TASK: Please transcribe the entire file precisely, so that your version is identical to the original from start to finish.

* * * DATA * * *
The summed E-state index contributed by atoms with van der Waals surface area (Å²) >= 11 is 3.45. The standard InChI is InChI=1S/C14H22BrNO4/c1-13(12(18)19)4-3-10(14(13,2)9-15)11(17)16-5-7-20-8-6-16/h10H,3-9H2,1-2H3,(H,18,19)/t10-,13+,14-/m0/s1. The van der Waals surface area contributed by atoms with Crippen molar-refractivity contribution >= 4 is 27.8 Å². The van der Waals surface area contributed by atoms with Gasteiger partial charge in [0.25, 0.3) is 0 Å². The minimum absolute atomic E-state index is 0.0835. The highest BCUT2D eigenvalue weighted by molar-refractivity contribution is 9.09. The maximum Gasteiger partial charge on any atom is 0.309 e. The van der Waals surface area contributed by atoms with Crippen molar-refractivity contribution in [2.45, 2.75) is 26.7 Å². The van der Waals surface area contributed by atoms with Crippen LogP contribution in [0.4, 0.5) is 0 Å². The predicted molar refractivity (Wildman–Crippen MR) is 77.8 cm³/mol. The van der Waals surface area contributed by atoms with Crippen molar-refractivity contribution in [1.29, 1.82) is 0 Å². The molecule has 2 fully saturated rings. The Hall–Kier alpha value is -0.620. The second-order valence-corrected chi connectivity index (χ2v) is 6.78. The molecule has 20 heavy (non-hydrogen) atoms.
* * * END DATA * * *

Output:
The summed E-state index contributed by atoms with van der Waals surface area (Å²) >= 11 is 3.45. The standard InChI is InChI=1S/C14H22BrNO4/c1-13(12(18)19)4-3-10(14(13,2)9-15)11(17)16-5-7-20-8-6-16/h10H,3-9H2,1-2H3,(H,18,19)/t10-,13+,14-/m0/s1. The van der Waals surface area contributed by atoms with Crippen molar-refractivity contribution >= 4 is 27.8 Å². The van der Waals surface area contributed by atoms with Gasteiger partial charge in [0.25, 0.3) is 0 Å². The minimum absolute atomic E-state index is 0.0835. The highest BCUT2D eigenvalue weighted by molar-refractivity contribution is 9.09. The maximum Gasteiger partial charge on any atom is 0.309 e. The van der Waals surface area contributed by atoms with Crippen molar-refractivity contribution in [2.45, 2.75) is 26.7 Å². The van der Waals surface area contributed by atoms with Crippen LogP contribution in [0.4, 0.5) is 0 Å². The predicted molar refractivity (Wildman–Crippen MR) is 77.8 cm³/mol. The van der Waals surface area contributed by atoms with Crippen molar-refractivity contribution in [1.29, 1.82) is 0 Å². The molecule has 2 fully saturated rings. The Hall–Kier alpha value is -0.620. The second-order valence-corrected chi connectivity index (χ2v) is 6.78. The molecule has 20 heavy (non-hydrogen) atoms.